The Joy Nest
“I love things that transport me to a different time and place,” says Caroline Jolliffe, the owner of Newburyport’s newest, and possibly coolest, restaurant. “The Joy Nest reminds me of my experience in Thailand.”
Jolliffe, who lived in Thailand for more than two years in the early 1990s, is no stranger to the hospitality business. For the last nine years she has been the owner of Brown Sugar by the Sea, a popular Newburyport restaurant that also serves Thai cuisine. But, she says, the two establishments are very different.
“Brown Sugar is more about Thai comfort food, the dishes that everyone expects at a Thai restaurant,” she says. “The Joy Nest’s menu was inspired by Thai street food.”
Another inspiration for The Joy Nest was Jolliffe’s love of beautiful things, which is hard to miss when you walk into the restaurant. Sophisticated yet earthy and comfortable, The Joy Nest’s speakeasy-inspired decor emits a cozy, jazzy vibe meant to evoke a simpler, more joyful time. It’s an atmosphere that makes you want to put on your best suit, even if it’s a bit wrinkled from your last night out.
According to Jolliffe, the restaurant, which opened this past Valentine’s Day in the space formerly occupied by Glenn’s Food & Libations at the Tannery Historic Marketplace, has been very well received in spite of the pandemic. “Everyone is starved for fun and excitement,” she says.
The Joy Nest’s stylish interior is dominated by bird imagery, most notably the large pink peacock created by a local artist. “Even last February, before the pandemic, I felt like we were in a dark place,” Jolliffe says. “Peacocks are elegant, flashy and positive. I felt like Newburyport needed a place with a little more pizzazz.”
Although The Joy Nest’s menu was inspired by street food, the plates coming out of its kitchen are anything but. Jolliffe and her staff have reimagined dishes like moo ping, street-style pork skewers served with a chili-vinegar dipping sauce, giving them a stylish aesthetic, something she hopes will make people want to try menu items not often found locally.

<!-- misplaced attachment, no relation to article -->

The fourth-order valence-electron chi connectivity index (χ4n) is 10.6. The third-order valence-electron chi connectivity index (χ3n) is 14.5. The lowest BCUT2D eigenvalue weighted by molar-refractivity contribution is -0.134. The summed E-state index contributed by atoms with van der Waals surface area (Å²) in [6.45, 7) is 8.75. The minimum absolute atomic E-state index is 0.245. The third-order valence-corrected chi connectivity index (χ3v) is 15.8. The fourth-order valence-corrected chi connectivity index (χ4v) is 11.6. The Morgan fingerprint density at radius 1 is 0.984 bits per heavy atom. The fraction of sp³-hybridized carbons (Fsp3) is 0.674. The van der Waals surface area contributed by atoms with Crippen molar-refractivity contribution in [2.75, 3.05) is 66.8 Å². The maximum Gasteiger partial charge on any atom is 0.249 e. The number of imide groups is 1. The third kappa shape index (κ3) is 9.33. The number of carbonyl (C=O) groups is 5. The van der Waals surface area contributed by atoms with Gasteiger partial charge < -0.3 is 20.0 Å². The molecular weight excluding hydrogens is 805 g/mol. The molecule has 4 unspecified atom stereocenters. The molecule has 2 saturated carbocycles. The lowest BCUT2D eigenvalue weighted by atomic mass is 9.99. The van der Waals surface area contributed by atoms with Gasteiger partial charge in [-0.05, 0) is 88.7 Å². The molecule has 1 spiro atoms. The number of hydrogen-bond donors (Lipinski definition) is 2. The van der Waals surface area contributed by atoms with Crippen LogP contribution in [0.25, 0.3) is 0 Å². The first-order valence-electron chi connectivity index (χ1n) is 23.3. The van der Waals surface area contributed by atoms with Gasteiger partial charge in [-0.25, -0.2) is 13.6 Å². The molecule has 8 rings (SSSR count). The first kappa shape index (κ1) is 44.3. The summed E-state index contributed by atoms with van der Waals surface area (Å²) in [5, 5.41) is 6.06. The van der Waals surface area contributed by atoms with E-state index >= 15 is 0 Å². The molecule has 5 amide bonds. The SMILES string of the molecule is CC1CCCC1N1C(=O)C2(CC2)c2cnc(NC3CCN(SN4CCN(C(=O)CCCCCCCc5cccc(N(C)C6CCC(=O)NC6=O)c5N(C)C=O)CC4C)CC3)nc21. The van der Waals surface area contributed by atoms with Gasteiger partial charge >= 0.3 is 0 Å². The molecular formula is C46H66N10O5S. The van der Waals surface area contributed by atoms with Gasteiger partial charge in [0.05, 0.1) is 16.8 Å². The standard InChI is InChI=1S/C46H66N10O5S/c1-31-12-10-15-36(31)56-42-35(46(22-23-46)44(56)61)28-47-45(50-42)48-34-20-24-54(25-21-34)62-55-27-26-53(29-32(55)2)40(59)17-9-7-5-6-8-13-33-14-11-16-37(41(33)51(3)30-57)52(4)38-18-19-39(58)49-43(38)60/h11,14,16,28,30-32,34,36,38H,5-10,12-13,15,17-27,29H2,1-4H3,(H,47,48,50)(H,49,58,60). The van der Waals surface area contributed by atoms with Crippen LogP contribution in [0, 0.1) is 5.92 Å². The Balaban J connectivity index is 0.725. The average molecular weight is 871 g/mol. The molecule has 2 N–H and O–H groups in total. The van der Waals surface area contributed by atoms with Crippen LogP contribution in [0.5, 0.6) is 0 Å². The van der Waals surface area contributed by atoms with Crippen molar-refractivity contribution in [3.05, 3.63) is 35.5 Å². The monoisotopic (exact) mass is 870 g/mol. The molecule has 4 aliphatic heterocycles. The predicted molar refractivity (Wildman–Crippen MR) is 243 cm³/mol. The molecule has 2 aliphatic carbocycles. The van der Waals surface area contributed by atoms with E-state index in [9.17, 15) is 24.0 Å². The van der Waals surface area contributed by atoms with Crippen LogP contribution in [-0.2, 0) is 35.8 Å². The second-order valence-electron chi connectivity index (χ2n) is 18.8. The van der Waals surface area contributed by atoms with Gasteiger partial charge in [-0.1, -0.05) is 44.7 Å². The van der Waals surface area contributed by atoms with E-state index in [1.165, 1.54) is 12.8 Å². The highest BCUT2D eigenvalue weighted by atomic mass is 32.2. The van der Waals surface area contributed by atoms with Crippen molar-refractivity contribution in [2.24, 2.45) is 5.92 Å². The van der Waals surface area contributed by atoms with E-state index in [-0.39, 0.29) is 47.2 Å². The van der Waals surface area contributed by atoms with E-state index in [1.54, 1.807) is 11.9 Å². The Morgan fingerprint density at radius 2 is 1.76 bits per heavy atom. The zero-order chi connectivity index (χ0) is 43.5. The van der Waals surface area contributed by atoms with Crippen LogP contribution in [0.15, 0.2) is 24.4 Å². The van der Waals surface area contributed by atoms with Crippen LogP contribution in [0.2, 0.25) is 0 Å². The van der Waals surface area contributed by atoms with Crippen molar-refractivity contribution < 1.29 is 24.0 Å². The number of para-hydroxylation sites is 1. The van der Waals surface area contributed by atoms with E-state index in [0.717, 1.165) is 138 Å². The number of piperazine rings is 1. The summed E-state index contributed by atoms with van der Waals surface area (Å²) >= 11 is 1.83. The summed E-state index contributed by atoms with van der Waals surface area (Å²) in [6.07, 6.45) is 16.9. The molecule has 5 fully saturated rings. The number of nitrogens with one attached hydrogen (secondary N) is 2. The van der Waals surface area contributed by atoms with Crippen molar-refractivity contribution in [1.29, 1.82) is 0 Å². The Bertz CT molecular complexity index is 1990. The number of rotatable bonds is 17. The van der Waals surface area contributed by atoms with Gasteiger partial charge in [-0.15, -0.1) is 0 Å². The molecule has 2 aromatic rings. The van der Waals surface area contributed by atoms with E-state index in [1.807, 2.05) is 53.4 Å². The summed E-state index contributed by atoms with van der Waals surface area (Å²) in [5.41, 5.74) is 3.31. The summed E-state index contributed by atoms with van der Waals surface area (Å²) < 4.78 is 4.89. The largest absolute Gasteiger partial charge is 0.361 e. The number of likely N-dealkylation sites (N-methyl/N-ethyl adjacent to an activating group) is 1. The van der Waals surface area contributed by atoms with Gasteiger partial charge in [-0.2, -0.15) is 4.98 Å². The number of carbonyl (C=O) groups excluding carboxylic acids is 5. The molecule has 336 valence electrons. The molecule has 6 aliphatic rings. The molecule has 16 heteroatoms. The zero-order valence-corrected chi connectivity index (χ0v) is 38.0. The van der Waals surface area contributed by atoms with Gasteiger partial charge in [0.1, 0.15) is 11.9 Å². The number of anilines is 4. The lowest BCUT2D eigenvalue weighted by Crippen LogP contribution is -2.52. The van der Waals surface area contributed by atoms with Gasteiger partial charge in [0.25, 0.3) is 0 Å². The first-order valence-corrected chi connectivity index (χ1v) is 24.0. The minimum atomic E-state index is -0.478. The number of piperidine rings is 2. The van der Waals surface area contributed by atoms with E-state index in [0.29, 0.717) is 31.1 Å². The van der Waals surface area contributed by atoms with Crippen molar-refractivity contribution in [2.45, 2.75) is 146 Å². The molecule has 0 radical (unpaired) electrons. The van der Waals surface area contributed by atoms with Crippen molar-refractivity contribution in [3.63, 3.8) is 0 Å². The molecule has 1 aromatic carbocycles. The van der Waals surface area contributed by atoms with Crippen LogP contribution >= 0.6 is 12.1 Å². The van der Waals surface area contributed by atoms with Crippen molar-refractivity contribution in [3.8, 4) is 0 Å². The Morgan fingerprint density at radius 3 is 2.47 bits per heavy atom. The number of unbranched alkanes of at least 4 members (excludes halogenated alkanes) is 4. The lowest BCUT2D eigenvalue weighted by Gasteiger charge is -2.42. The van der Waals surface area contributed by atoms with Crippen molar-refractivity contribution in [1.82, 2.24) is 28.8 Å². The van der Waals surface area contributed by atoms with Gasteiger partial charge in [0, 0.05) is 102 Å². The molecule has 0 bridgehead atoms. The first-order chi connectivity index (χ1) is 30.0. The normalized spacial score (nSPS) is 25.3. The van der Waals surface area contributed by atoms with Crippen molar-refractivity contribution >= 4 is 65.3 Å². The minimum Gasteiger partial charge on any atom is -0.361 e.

Craft cocktails, which Jolliffe describes as being mostly “gin-forward,” are another key ingredient in The Joy Nest’s happiness elixir. One of Jolliffe’s personal favorites is “The Nest,” a combination of gin, Lillet Blanc, Cointreau and lemon finished with a splash of absinthe. “People like experimenting with different cocktails depending on their mood,” she says. “Sometimes they’ll order the same drink all night, and other times they’ll mix it up.”
And let’s not forget the jazz. Jolliffe has been booking live musicians to play in The Joy Nest’s upstairs lounge since mid-April.
Jolliffe’s post-pandemic plans include more tables and adding dishes to the menu that are inspired by cuisine from other Asian countries. “I’d love to get more people in here,” she says.
Over and above everything else, Jolliffe says it’s important to her that The Joy Nest’s customers come away with a sense of the Thai culture’s legendary hospitality and love for food.
“The Thais’ level of love for food is different than ours — almost like the Italians’,” she says. “When you go to someone’s house in Thailand, the first thing they ask is, ‘Have you eaten yet?’ Even if you say no, you still get something, even if it’s just some fruit or a glass of orange juice. It’s one of the most appealing parts of their culture. I want people to feel like we are happy they are here and that we want to feed them.”
Jolliffe recently appeared on our podcast, The 495. Click below for the full interview:
The Joy Nest